Alternatives: * I�m not happy about it, but I know that our people have little squirt bottles of active wave solder flux and prior to reflow, they apply extra flux on components that don�t solder well. [I do not like this because (1) WS flux is designed to be activated with a different recipe that a reflow process, (2) it�s difficult to control the amount of flux applied with a squirt bottle, and (3) the density of this flux is uncontrolled.] * Another thing you could do is pre-tin the component leads [or have someone pre-tin them for you].

If you see white res with a water washable flux, you might be getting the running too hot. So, this gets you to the => Are you sure you are using the correct solder paste question, once again.

How many cycles times allow to proceed in reflow for these type of packages. => Dunno. What does the supplier say?

reply »

hayashi

#19991

non-wetting | 21 May, 2002

> *the other components are 0402 and SOIC 16, the > solderability were good. *the protection on the > terminations of microleadframe package is > Cu(copper),somebody call that leadless leadframe > package(LLP). *the time above 210 deg C is about > 10 sec. *I used OMG Microbond solder paste, peak > temperature is 215 deg C.If increase more than > 215 deg C, we found that white residue on the > solder joint of components and joints become > wrinkle. pls give me any idea to solve this > problem

Dear Friend, All I can say is you can sock the component is Hydrochloride Acid . This will remove the oxide on the BCC layer to allow a better wetting. As for the double reflow, it is not recommended. As this will damage the BCC and the internal wire bonding.

In Japan , we are mass producing the production for these kind of BCC. It is not worth doing the test unless the quantity justify your testing. Further to that, OMG is not recommended why not you try Interflux,Kester or Selayang. They are more reliable than OMG.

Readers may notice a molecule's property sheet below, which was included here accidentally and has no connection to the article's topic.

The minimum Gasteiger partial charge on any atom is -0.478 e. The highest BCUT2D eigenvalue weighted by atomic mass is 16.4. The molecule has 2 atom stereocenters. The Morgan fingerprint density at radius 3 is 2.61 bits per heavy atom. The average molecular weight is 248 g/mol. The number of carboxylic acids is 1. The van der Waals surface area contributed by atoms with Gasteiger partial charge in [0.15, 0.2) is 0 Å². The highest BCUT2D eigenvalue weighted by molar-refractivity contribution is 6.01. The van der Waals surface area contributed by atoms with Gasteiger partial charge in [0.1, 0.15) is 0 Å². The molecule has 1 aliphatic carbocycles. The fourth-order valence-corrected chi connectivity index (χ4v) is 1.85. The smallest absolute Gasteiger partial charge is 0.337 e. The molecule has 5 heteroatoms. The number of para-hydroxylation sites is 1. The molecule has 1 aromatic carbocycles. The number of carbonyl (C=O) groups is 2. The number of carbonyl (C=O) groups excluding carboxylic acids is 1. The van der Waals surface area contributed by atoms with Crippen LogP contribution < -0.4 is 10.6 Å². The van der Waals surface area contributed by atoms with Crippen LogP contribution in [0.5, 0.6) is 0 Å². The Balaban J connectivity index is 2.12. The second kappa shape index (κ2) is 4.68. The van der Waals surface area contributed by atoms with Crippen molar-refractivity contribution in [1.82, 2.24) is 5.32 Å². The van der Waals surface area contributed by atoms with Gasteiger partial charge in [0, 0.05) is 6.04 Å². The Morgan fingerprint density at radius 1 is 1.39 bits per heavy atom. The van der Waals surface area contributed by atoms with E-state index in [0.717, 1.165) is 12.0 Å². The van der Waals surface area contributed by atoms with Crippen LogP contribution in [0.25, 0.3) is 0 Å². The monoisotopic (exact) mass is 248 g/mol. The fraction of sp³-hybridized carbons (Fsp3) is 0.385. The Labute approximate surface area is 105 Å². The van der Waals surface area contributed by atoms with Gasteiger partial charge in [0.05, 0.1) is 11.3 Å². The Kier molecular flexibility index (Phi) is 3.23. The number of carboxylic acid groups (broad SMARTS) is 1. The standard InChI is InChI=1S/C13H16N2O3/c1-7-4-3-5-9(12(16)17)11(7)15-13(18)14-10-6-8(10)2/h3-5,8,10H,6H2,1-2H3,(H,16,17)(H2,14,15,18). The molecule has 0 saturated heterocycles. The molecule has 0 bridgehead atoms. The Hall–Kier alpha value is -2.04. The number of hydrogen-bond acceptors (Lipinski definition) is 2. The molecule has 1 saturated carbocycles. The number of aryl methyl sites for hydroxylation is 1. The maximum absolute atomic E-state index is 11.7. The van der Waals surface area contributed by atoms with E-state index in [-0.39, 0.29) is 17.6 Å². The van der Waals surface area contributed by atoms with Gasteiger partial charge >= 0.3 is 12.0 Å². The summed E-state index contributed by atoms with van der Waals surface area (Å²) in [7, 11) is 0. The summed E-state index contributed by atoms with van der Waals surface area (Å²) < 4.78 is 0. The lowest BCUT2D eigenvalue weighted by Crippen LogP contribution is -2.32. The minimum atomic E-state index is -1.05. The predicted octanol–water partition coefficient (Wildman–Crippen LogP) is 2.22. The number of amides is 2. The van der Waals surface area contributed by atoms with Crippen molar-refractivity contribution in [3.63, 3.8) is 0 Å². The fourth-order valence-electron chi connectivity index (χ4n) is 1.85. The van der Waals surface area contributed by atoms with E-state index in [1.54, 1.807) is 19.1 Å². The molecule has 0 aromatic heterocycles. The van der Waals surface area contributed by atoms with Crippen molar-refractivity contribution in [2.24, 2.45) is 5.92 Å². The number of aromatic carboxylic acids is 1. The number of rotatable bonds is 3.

http://www.interfluxusa.com/products_2.html

Another method is , why not increase the temperature for the reflow ? Check with your client what is the maximum temperature for the components. Oxide can be removed by higher temperature.

This is what I feel just try it as I know that your company can handle these testing cost. If I am not wrong you must be in Venture manufacturing doing the test.

Regards Hayashi Rumada Matsu....

reply »

xzinxzin

#20007

non-wetting | 22 May, 2002

*yes, I used water soluble solder paste (OMG-WS-300), the flux type is ORM0. The component terminations are bare copper,and they�re supposed to be that way. The supplier of these parts is MAXIM, produced from Philipine, get from customer. * We can not change the solder paste, before customer did not approved, that is very difficult to me.Hamm, how I can do now. anybody experience for this process difficulities. pls advice to me. thank dave

reply »

ianchan

#20037

non-wetting | 22 May, 2002

xzinxzin, de Process Engineer,

Ah....HAH! bingo!

go search the fine SMTnet archives. cuppa of threads posted within specific to this nature of inquiry of yours.

reply »

#20038

non-wetting | 22 May, 2002

Ah, the customer is always correct, again. And you are officially �painted into a corner�. Actually, your customer is not correct. Thinking that money is going to be saved by specifying copper component terminations [or whatever in the world they were thinking] is just foolish.

This is a little bit like past times when there was so many requirements about the way you have to do something [ie, use this flux, use that temperature, don't do this, do that, etc.] that when something is not anticipated or is just a liddie bit off, the whole job grinds to a stop.

In part, that is why people stopped using US military specifications. Now, enlightened customers specify the results you should obtain, rather than telling you how you should go about obtaining those results.

OK, enough �soap box� oratory. Given that the responses you've gotten so far here do not make you want to stand-up, hoist the flag, and salute; consider a sit-down between your: * Customer * Paste suppler * Component supplier

... to reach consensus on an approach to take.

You need relief on either: * Component lead finish [I want to say all of our Maxim QFN are solder plated, but there maybe a couple of ENIG jobbies in there somewhere.] * Solder paste selection.

� and your customer holds those cards.

reply »

SMT Equipment

PCB machines